Best and worst NFL draft picks of all-time: AFC North

This week, College Football 24/7 takes a division-by-division look at the best and worst all-time NFL draft picks for every team, continuing today with the AFC North and NFC North teams.

For this exercise, where a player was selected in the draft and the sum of their NFL accomplishments (or, lack thereof) were taken into account.

Baltimore Ravens

Best pick:Ray Lewis (1996 NFL Draft, Round 1, No. 26 overall)
The lowdown: In the franchise's first year in Baltimore, the Ravens scored a draft haul that would be the impetus for the team's rise as a perennial contender. With the No. 4 overall pick, the Ravens took Pro Football Hall of Famer Jonathan Ogden, and then 22 selections later took a player who would become the heart of soul of the team for most of his 17 seasons in Baltimore. Lewis was a part of two Super Bowl-winning teams in Baltimore -- he was named game MVP in Super Bowl XXXV. That first Super Bowl title capped what was one of the most dominant defensive performances in league history.

Worst pick:Kyle Boller (2003 NFL Draft, Round 1, No. 19 overall)
The lowdown: Baltimore was kind of a revolving door of mediocre quarterbacks in the early 2000s. The team picked Boller to be a franchise quarterback and provide some stability at that position. Instead, Boller was injury- and turnover-prone. Three years after taking Boller in the first round, the Ravens traded for an aging Steve McNair. Two years after that, coach Brian Billick was out of a job and the new coaching regime took their own guy to be the franchise quarterback, Joe Flacco.

Cincinnati Bengals

Best pick:Anthony Munoz (1980 NFL Draft, Round 1, No. 3 overall)
The lowdown: Munoz was considered a risky pick at the time, but the Bengals wound up with the dominant offensive tackle of his era. In 13 NFL seasons, Munoz made the Pro Bowl 11 consecutive times and earned a spot on the NFL's 75th Anniversary All-Time Team. He was also a vital part of two Bengals teams that reached the Super Bowl.

Worst pick:Akili Smith (1999 NFL Draft, Round 1, No. 3 overall)
The lowdown: Remember the trade Mike Ditka pulled off that sent a bounty of draft picks to the Washington Redskins so that the New Orleans Saints could select Ricky Williams? Yeah, that could have been the Bengals. In one of many follies from this franchise during a horrific run of futility in the 1990s to early 2000s, the Bengals turned down that massive haul so that the team could get Smith. In the middle of a run of 14 consecutive losing seasons, the Bengals drafted Smith, who failed to establish himself as a starting quarterback. In four seasons in Cincinnati, Smith started just 17 games. He started 11 of those games in 2000, but accounted for 13 turnovers (six interceptions and seven lost fumbles).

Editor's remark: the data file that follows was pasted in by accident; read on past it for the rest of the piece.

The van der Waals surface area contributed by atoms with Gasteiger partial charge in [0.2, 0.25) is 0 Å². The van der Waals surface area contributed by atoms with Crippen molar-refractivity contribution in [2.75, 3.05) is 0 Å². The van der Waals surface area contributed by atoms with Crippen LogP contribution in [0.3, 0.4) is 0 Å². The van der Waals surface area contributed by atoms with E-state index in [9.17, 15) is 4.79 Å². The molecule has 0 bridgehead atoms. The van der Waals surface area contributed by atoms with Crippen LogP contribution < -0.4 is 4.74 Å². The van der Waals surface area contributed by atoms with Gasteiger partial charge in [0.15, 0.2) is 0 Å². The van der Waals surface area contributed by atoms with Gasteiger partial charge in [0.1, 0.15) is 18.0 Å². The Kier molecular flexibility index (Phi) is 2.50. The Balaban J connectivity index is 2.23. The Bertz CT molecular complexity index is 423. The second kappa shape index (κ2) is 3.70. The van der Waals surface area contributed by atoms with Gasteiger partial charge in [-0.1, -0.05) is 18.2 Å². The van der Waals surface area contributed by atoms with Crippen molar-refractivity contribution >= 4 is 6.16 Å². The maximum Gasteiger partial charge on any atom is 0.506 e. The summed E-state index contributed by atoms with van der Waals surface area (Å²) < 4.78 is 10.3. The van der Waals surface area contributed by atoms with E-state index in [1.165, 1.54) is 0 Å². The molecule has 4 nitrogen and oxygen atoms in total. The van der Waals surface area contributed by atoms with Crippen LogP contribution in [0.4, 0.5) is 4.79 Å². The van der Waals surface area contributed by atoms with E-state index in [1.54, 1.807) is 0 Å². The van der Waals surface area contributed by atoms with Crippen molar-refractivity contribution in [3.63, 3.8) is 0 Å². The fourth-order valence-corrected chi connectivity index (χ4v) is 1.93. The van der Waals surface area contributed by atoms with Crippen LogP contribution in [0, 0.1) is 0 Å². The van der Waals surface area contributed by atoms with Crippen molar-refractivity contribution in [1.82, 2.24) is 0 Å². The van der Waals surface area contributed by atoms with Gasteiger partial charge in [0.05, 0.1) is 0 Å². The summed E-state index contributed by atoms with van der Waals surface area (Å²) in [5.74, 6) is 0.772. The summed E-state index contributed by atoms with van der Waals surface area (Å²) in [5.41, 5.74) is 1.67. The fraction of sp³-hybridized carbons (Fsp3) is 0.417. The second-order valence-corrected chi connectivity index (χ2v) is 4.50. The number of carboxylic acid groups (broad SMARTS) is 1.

Cleveland Browns

Best pick:Jim Brown (1957 NFL Draft, Round 1, No. 6 overall)
The lowdown: In nine dominant seasons in Cleveland, Brown earned a prominent place in any "greatest football player ever" conversation. He led the NFL in rushing in eight of those nine seasons, and was a three-time NFL MVP. He was also a vital part of the Browns' last championship team in 1964.

Worst pick:Johnny Manziel (2014 NFL Draft, Round 1, No. 22 overall)
The lowdown: It was with overwhelming fanfare that Manziel entered the league. Now, it appears that Manziel is on the fast track toward joining the likes of Ryan Leaf, Tony Mandarich and JaMarcus Russell among the greatest NFL draft busts. He became the first redshirt freshman to win the Heisman Trophy in 2012, and was one of the most polarizing draft prospects in recent memory entering the 2014 draft. Rather than revive the Browns' offense, off-field misadventures and on-field shortcomings prevented Manziel from meeting expectations, which were lofty. After two seasons with the Browns -- during which Manziel started eight games -- the team released the quarterback as off-the-field issues derailed his once-promising NFL career. While Manziel is no longer in the league, two quarterbacks that the Browns could have drafted instead -- Teddy Bridgewater and Derek Carr -- are developing into quality starting quarterbacks who could be in the NFL for years to come.

Pittsburgh Steelers

Best pick:Mike Webster (1974 NFL Draft, Round 5, No. 125 overall)
The lowdown: In the greatest draft class in league history, the Steelers selected four future Pro Football Hall of Famers. Before Webster capped this incredible haul, the Steelers selected Lynn Swann in Round 1, Jack Lambert in Round 2 and John Stallworth in Round 4. The 1974 season also kicked off a run of four Super Bowl titles in six years for Pittsburgh. Webster was a nine-time Pro Bowler and All-Pro, and was selected to the NFL's 75th Anniversary All-Time Team.

Worst pick:Huey Richardson (1991 NFL Draft, Round 1, No. 15 overall)
The lowdown: Richardson played just five games for the Steelers, and made no impact whatsoever. After the 1991 season, Pro Football Hall of Fame coach Chuck Noll retired and Bill Cowher took over. Cowher jettisoned Richardson before the 1992 season, trading him to the Washington Redskins. Richardson played just four games for the Redskins, who released him. He got picked up by the New York Jets, for whom Richardson played in seven games. After appearing in 16 games over two seasons for three different teams, Richardson's NFL career was over.

Follow Jim Reineking on Twitter @jimreineking.

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